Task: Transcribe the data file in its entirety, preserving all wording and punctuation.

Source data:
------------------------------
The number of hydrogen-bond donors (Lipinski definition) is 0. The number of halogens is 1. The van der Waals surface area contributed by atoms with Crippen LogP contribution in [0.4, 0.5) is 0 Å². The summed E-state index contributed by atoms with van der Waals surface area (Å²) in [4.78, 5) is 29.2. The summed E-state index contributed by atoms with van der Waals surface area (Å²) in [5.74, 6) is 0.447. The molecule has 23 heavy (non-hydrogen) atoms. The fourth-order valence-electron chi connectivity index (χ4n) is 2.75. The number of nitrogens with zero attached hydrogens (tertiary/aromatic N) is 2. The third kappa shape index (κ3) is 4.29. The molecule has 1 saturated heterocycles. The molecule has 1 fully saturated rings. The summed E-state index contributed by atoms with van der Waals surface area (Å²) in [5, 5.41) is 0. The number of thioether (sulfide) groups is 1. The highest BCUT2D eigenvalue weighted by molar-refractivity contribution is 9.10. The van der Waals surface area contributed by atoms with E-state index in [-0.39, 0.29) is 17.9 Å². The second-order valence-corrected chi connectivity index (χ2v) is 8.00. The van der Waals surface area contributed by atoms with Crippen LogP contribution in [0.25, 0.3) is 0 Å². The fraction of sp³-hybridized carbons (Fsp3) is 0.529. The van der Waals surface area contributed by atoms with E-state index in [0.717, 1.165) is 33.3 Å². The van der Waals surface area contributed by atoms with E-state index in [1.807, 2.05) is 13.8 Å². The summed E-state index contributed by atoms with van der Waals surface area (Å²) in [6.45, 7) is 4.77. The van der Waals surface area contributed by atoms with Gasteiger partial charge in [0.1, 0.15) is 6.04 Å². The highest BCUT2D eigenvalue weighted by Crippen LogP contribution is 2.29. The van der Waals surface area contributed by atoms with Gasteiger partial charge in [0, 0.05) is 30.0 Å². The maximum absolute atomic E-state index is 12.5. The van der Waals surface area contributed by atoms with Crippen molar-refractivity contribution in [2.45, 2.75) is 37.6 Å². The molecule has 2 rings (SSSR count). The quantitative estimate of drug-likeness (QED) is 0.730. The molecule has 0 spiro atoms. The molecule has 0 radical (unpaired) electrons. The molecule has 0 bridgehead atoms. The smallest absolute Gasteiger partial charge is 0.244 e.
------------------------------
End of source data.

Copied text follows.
The number of hydrogen-bond donors (Lipinski definition) is 0. The number of halogens is 1. The van der Waals surface area contributed by atoms with Crippen LogP contribution in [0.4, 0.5) is 0 Å². The summed E-state index contributed by atoms with van der Waals surface area (Å²) in [4.78, 5) is 29.2. The summed E-state index contributed by atoms with van der Waals surface area (Å²) in [5.74, 6) is 0.447. The molecule has 23 heavy (non-hydrogen) atoms. The fourth-order valence-electron chi connectivity index (χ4n) is 2.75. The number of nitrogens with zero attached hydrogens (tertiary/aromatic N) is 2. The third kappa shape index (κ3) is 4.29. The molecule has 1 saturated heterocycles. The molecule has 1 fully saturated rings. The summed E-state index contributed by atoms with van der Waals surface area (Å²) in [5, 5.41) is 0. The number of thioether (sulfide) groups is 1. The highest BCUT2D eigenvalue weighted by molar-refractivity contribution is 9.10. The van der Waals surface area contributed by atoms with E-state index in [-0.39, 0.29) is 17.9 Å². The second-order valence-corrected chi connectivity index (χ2v) is 8.00. The van der Waals surface area contributed by atoms with Crippen LogP contribution in [0.25, 0.3) is 0 Å². The fraction of sp³-hybridized carbons (Fsp3) is 0.529. The van der Waals surface area contributed by atoms with E-state index in [0.717, 1.165) is 33.3 Å². The van der Waals surface area contributed by atoms with E-state index in [1.807, 2.05) is 13.8 Å². The summed E-state index contributed by atoms with van der Waals surface area (Å²) in [6.45, 7) is 4.77. The van der Waals surface area contributed by atoms with Gasteiger partial charge in [0.1, 0.15) is 6.04 Å². The highest BCUT2D eigenvalue weighted by Crippen LogP contribution is 2.29. The van der Waals surface area contributed by atoms with Gasteiger partial charge in [0, 0.05) is 30.0 Å². The maximum absolute atomic E-state index is 12.5. The van der Waals surface area contributed by atoms with Crippen molar-refractivity contribution in [2.45, 2.75) is 37.6 Å². The molecule has 2 rings (SSSR count). The quantitative estimate of drug-likeness (QED) is 0.730. The molecule has 0 spiro atoms. The molecule has 0 radical (unpaired) electrons. The molecule has 0 bridgehead atoms. The smallest absolute Gasteiger partial charge is 0.244 e.